June 1, 2005 4:00 AM PDT
Cell phones to take flight
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As shown by the flurry of comments filed with the Federal Communications Commission in the past few days, there's a consensus building to relax rules that since 1991 have banned cell phone use on U.S. commercial flights.
Now the hard work begins--deciding to what extent to ease the rules. U.S. law enforcement, which doesn't like the idea at all, and lobbyists at the Cellular Telecommunications & Internet Association represent the two extremes of the argument. The questions and answers here focus on when the rules will be relaxed, the technology that'll make it happen and why there's a ban in the first place.
Consensus is building to relax rules that since 1991 have banned cell phone use on U.S. commercial flights.
These questions and answers focus on why the rules exist, when they will be relaxed and what technology will be at the center of it all.
When will I be able to make a cell phone call on an airplane?
Don't expect the rules to be relaxed until December 2006 at the earliest, and it'll more likely be early 2007. The Federal Aviation Administration has the ultimate say, and it's waiting for the second phase of a study being conducted by an advisory agency, the RTCA, or Radio Technical Commission for Aeronautics. The private, nonprofit company was organized under the Federal Advisory Committee Act. The second phase of the RTCA's report, to include its recommendations, is due by December 2006.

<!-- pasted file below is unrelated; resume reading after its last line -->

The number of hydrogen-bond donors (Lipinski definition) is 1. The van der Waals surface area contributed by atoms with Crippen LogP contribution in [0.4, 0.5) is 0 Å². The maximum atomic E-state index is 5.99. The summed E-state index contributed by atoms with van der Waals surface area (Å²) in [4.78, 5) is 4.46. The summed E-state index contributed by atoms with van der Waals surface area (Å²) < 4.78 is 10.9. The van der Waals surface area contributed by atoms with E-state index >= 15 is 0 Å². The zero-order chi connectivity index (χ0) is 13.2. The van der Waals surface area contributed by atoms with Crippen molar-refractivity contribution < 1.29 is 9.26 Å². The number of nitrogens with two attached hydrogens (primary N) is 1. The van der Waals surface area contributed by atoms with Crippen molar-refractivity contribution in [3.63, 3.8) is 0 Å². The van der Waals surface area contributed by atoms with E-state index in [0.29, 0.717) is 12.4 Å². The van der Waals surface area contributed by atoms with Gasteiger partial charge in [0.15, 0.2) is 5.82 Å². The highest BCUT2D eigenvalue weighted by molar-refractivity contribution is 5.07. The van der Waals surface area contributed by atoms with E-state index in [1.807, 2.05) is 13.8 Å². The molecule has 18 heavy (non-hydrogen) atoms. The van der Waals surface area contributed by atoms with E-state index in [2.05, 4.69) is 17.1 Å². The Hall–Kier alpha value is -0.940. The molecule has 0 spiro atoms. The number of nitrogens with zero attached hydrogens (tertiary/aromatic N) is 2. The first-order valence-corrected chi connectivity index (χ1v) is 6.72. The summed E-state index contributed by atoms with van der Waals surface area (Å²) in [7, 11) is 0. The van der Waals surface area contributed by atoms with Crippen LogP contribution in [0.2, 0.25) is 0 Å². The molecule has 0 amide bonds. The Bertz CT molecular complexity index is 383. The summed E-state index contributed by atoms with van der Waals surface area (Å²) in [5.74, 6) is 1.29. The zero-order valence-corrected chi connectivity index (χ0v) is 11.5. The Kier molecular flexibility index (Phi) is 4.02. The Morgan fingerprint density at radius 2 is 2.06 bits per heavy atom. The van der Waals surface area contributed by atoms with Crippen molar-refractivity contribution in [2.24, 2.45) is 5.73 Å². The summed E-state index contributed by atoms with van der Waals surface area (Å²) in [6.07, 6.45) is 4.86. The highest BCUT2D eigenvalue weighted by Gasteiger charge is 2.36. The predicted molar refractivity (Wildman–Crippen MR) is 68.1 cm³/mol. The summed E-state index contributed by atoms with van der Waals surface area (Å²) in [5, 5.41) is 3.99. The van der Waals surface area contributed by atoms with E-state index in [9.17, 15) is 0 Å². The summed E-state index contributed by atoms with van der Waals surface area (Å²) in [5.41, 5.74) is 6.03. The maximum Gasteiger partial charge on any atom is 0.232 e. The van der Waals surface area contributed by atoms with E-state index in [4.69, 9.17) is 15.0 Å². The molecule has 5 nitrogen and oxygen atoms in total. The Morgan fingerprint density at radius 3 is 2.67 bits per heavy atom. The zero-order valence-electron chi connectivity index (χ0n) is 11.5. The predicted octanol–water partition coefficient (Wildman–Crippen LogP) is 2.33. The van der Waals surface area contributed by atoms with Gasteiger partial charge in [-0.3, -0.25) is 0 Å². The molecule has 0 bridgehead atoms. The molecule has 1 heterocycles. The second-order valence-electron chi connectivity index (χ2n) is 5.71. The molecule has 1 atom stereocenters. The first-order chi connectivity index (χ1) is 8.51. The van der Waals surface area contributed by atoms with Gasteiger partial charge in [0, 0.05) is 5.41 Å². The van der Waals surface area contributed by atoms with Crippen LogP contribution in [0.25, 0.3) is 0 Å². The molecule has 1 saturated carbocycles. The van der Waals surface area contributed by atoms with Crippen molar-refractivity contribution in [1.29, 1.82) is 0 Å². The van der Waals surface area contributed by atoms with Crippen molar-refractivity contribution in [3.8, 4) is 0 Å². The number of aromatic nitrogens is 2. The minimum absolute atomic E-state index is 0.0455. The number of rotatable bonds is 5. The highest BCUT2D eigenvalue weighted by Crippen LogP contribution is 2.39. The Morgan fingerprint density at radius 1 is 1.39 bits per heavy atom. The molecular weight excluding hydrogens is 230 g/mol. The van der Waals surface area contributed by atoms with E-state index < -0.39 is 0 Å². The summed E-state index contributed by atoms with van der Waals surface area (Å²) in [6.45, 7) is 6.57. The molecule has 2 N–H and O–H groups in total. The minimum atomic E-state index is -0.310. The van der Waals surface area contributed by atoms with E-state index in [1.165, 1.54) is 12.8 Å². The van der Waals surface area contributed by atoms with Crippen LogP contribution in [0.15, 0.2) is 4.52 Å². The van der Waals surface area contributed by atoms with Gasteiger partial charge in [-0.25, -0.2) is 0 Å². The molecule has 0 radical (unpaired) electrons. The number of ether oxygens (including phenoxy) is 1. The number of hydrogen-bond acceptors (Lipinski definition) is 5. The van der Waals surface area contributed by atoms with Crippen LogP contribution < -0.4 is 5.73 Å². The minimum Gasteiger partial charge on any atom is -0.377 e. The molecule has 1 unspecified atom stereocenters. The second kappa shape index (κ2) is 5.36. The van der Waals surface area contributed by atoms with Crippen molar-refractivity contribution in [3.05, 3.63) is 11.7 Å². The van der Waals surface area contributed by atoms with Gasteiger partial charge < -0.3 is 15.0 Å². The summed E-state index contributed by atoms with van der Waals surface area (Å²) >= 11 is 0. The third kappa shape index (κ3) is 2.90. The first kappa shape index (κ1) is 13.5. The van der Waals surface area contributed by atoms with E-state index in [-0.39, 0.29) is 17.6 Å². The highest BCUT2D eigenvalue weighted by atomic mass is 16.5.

Will my cell phone call cause interference?
Maybe by then the industry will have found the answer to nagging interference issues the FCC believes are now clearly still in evidence. The commission noted in the Feb. 16, 2005, order that began its investigation of easing the cell phone rules that "while some assert that the technology exists that will allow cell phones...we are not prepared to take this step...without further development of the record on possible technical solutions."
The FCC continued: "While some say phones can be used on aircraft without causing unwanted interference, no party has provided sufficient detail explaining how eliminating the ban would actually work."
Can I make a call on board a plane?
There are a number of ways. One involves the familiar seat-back phones. Another involves the relatively new tandem of more broadband-enabled airplanes, and the voice over Internet Protocol, or VoIP, software to let Internet connections double as a phone line.
The cell phone ban went into effect in 1991, mostly to eliminate the possibility that cell phone calls on airplanes would interfere with cell conversations on the ground, as well as with the airplane's radio communications.
The FCC cited effects of "frequency re-use," which is a fundamental cell phone principle that's helped mobile phones proliferate worldwide. The signal from a cell phone doesn't go on forever; the energy to propel it dissipates after a number of miles, and it dissipates more quickly if it bounces off buildings, hills and other obstacles. This allows the same frequencies to be re-used by operators in different markets sometimes just a few miles apart.
A cell phone signal falling to Earth from a phone aboard a plane encounters no significant obstacles to slow it down, so it's strong enough to reach the ground and find a network on its particular frequency. But if the airwaves belong to a different operator, there's likely to be "noise" and other forms of interference for everybody, the FCC believes.Ban, what ban?
The 1991 ban hasn't kept people from using their cell phones while in flight, whether it's to secretly scroll through office e-mail, or
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